“But Polycarp also was not only instructed by apostles, and conversed with many who had seen Christ, but was also, by apostles in Asia, appointed bishop of the Church in Smyrna, whom I also saw in my early youth, for he tarried [on earth] a very long time, and, when a very old man, gloriously and most nobly suffering martyrdom, departed this life, having always taught the things which he had learned from the apostles, and which the Church has handed down, and which alone are true” (Against Heresies 3.3.4).
Polycarp’s adherence to the teachings of the apostles became especially evident during his visit to Rome, most likely in 154 or 155. The heretic Marcion had led many astray by his efforts to separate the church from its Jewish roots. Polycarp, by his persuasive teaching, turned a large number of the Marcionites from their errors.
The bishop’s steadfastness failed, however, to prevent the church at Rome from adopting an unscriptural practice: the church there had introduced a new means of celebrating the death and resurrection of Jesus, known today as the Good Friday–Easter Sunday tradition, in place of the Passover service. Disagreement over this change, referred to as the Quartodeciman Controversy, caused a huge rift in the church. Polycarp urged Anicetus, then the bishop of Rome, to return to the observance of the festival on the 14th day of the first month in the Hebrew calendar, as the apostles had taught. Polycarp wished to remain true to the teachings he had received and to observe this festival in the manner he had learned from the apostle John in his youth.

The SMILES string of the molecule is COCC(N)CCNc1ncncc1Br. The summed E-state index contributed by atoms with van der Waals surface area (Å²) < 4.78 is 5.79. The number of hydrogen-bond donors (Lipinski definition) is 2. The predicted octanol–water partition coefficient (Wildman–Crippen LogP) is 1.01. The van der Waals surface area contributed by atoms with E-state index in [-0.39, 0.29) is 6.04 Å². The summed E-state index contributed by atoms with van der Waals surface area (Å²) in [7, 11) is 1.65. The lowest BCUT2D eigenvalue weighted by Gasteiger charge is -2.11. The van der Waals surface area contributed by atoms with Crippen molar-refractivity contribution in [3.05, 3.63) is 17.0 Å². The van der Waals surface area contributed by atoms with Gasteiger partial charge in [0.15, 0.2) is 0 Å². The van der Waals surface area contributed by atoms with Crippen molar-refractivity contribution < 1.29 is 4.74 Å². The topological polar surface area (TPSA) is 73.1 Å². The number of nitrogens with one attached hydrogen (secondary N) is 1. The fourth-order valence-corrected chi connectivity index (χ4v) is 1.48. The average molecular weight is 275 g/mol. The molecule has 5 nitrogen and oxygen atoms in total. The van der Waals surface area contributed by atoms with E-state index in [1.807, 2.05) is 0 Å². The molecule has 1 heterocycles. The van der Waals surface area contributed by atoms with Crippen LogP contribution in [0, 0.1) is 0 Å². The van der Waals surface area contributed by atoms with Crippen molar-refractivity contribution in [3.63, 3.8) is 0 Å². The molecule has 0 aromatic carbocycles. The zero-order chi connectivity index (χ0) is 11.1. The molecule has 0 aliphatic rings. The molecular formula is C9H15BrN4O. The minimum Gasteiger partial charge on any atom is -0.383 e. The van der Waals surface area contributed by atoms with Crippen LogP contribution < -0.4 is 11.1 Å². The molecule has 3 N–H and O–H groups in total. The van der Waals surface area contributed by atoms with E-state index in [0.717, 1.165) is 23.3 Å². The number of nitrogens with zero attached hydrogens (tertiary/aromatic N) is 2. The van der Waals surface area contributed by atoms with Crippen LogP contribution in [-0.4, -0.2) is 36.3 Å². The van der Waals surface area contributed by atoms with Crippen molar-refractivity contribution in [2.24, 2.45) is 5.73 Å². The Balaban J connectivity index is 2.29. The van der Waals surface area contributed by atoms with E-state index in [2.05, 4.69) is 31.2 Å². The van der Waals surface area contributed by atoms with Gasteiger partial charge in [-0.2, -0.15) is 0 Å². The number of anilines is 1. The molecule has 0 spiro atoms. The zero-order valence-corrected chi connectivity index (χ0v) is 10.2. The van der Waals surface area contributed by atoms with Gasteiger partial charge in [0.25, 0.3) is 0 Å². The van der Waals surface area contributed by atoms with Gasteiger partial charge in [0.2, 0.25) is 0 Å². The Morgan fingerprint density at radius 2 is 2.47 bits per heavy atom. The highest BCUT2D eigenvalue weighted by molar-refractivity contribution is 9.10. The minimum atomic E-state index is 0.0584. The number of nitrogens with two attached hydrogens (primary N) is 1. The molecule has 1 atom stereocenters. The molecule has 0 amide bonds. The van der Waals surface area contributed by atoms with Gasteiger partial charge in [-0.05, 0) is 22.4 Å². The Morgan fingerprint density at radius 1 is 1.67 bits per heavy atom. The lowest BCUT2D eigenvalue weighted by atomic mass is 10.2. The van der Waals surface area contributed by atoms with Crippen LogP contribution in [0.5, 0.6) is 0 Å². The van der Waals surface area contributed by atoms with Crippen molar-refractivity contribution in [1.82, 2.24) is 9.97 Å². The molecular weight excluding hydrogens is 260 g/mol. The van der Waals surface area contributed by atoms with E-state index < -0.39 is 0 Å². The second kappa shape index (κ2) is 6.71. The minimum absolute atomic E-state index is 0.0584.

Anicetus refused to change his position, however, claiming that he was following his own immediate predecessors. The ensuing split in the church notwithstanding, the two men apparently remained on friendly terms and agreed to disagree.
In His message to the seven churches of Asia, Jesus Christ had prophesied of Smyrna that “the devil is about to throw some of you into prison, that you may be tested. . . . Be faithful until death, and I will give you the crown of life” (Revelation 2:10). Polycarp, as bishop of Smyrna, held true to this standard when he was arrested around 155 and tried for refusing to sacrifice to Caesar or renounce his allegiance to Christ. The bishop was summarily burned alive as a martyr for his beliefs. At the time of his death, he spoke of himself as having served Christ for 86 years.
During those years, Polycarp took the precious knowledge handed down to him from Jesus Christ through the apostle John and passed it on to his own disciples. He embodied those teachings and stood firm in his beliefs, even though it meant death. Polycarp truly lived according to the following words from his only extant work, his epistle to the Philippians: “Stand fast, therefore, in these things, and follow the example of the Lord, being firm and unchangeable in the faith, loving the brotherhood, and being attached to one another, joined together in the truth, exhibiting the meekness of the Lord in your intercourse with one another, and despising no one.”